Are You Familiar With Robotic Process Automation?
Robotic process automation (RPA) has been gaining traction as an efficient way to automate labor-intensive and repetitive tasks across a variety of business functions, including finance, accounting, technology, legal, HR, and, increasingly, audit and compliance.
As the popularity of this relatively simple and affordable technology increases, internal audit departments are starting to realize that RPA can make their work more effective and efficient by improving audit coverage and automating many routine audit tasks. This, in turn, can free up time for more strategic, value-adding work (i.e., work that requires a depth of evaluation and judgment not available through RPA solutions).
That said, there remains precious little adoption of RPA within internal audit. In some cases, this is due to a gap in understanding how exactly RPA should be applied to internal audit activities and which activities are the best candidates to automate. In other cases, the awareness of RPA as an efficiency tool is tempered by an inherent reluctance to innovate that exists with some internal audit functions.
Consider a Structured Approach, but Don’t Overcomplicate It
The best way to determine where RPA can deliver maximum return on investment (ROI) is to take a structured approach to identify, evaluate, categorize and prioritize automation candidates.
For example, suitable tasks for automation are those that are routine, manually intensive, prone to human error and rules-driven (i.e., not overly subjective) and for which supporting data is readily available and easily readable.
This identification process doesn’t need to be complicated. It can be as simple as getting the audit group together and brainstorming about which routine administrative, project-related or stakeholder-facing activities meet the above criteria.
Control-testing automation or use of automation to expand coverage (e.g., through testing larger sample sizes or full populations) are obvious areas to explore, but also consider routine internal audit activities such as document request management, artifact gathering, interactions with GRC platforms, process and control owner follow-ups and reminders, issue validation, and even initial report generation. Some of these more administrative-type tasks are often collectively the most time-consuming while also delivering little value compared to the effort required. Such automation-opportunity brainstorming sessions often yield a medium-to-long RPA candidate list fairly quickly.
The next step is to evaluate this list to determine which candidates are likely to offer the best ROI. This can be accomplished by evaluating the automation potential of each candidate, both in terms of technical feasibility and the expected value that automation can deliver (through increased efficiency, coverage/effectiveness, and even making the job of those currently performing the tasks manually less mentally taxing).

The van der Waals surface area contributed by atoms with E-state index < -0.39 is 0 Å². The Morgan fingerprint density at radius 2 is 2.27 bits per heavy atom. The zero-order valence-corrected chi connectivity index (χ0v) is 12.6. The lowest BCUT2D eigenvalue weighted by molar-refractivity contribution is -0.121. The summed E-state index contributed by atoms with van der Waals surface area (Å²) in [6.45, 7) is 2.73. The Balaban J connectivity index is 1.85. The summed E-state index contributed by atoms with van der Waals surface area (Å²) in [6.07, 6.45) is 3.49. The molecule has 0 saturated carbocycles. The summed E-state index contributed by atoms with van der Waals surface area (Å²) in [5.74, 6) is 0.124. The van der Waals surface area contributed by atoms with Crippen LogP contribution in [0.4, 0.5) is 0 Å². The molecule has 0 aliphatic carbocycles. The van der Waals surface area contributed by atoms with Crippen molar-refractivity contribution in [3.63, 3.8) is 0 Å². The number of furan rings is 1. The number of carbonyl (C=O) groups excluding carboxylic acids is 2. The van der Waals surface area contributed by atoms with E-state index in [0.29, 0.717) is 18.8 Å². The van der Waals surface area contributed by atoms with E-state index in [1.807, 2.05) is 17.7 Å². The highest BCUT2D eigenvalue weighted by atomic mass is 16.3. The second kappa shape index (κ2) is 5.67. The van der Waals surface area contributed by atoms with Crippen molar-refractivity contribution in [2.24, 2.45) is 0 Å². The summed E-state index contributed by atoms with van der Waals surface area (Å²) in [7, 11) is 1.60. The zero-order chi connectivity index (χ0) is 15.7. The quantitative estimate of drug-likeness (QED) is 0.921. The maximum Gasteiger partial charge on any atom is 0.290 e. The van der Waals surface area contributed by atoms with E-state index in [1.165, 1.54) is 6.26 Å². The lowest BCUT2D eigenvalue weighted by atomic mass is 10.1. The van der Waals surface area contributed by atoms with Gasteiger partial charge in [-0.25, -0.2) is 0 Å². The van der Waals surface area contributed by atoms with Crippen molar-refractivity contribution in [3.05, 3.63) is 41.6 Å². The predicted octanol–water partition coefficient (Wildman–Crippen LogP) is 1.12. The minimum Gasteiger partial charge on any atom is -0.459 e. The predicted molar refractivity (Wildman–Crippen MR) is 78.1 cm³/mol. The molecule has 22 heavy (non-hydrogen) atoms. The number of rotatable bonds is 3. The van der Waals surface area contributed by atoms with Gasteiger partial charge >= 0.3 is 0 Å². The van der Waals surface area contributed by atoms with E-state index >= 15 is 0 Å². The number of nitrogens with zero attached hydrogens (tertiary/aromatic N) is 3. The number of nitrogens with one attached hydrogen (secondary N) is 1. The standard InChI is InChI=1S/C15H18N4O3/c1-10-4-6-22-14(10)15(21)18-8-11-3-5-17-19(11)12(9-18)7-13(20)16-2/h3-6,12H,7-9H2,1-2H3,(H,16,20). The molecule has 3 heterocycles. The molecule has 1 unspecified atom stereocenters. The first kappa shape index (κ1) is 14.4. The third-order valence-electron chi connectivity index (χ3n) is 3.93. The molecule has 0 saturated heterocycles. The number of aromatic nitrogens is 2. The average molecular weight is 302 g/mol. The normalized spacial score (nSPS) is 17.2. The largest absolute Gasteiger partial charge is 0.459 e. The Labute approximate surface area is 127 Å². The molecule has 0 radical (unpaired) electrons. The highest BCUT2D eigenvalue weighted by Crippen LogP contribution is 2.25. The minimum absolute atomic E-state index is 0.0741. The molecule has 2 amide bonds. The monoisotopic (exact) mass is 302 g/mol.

In evaluating potential RPA scenarios and their ROI, it is important to look beyond traditional measures, such as employee reduction or cost savings, to less tangible metrics like increased visibility and credibility for the internal audit organization; increased insight, breadth and depth of coverage; ability to provide more real-time monitoring; and an ability to focus on more value-added activities. These metrics are important because they impact the quality of internal audit’s interactions with its key stakeholders.
A good outcome might also include expanded audit capabilities. In the case of control testing, for example, RPA allows internal audit teams to move beyond traditional detective or preventative methodologies of periodic artifact requests and move to continuous auditing, reducing an audit cycle that may have previously taken several weeks to a fairly instantaneous process. Auditees also benefit because they can spend more time on their business-as-usual activities, and in the event of a control deficiency, they get closer to real-time results and have longer runways for remediation.
Don’t Forget About Governance
Governance – the establishment of policies and the implementation and monitoring of those policies under a governing body – is a foundational component of any RPA program. RPA program governance is not unlike the governance of other technologies, in that it requires a clear strategy, effective risk management, discipline and commitment, good documentation and information sharing, and regular self-evaluation.
Some signs an organization might lack good RPA governance include:
- Lack of a sponsor/champion
- Poorly documented or non-existent policies
- Poorly defined roles
- Knowledge not captured and shared
Learn more about RPA by exploring these related publications on KnowledgeLeader:Deploying Robots Upstream: How to Evaluate the Opportunities and Make the Business Case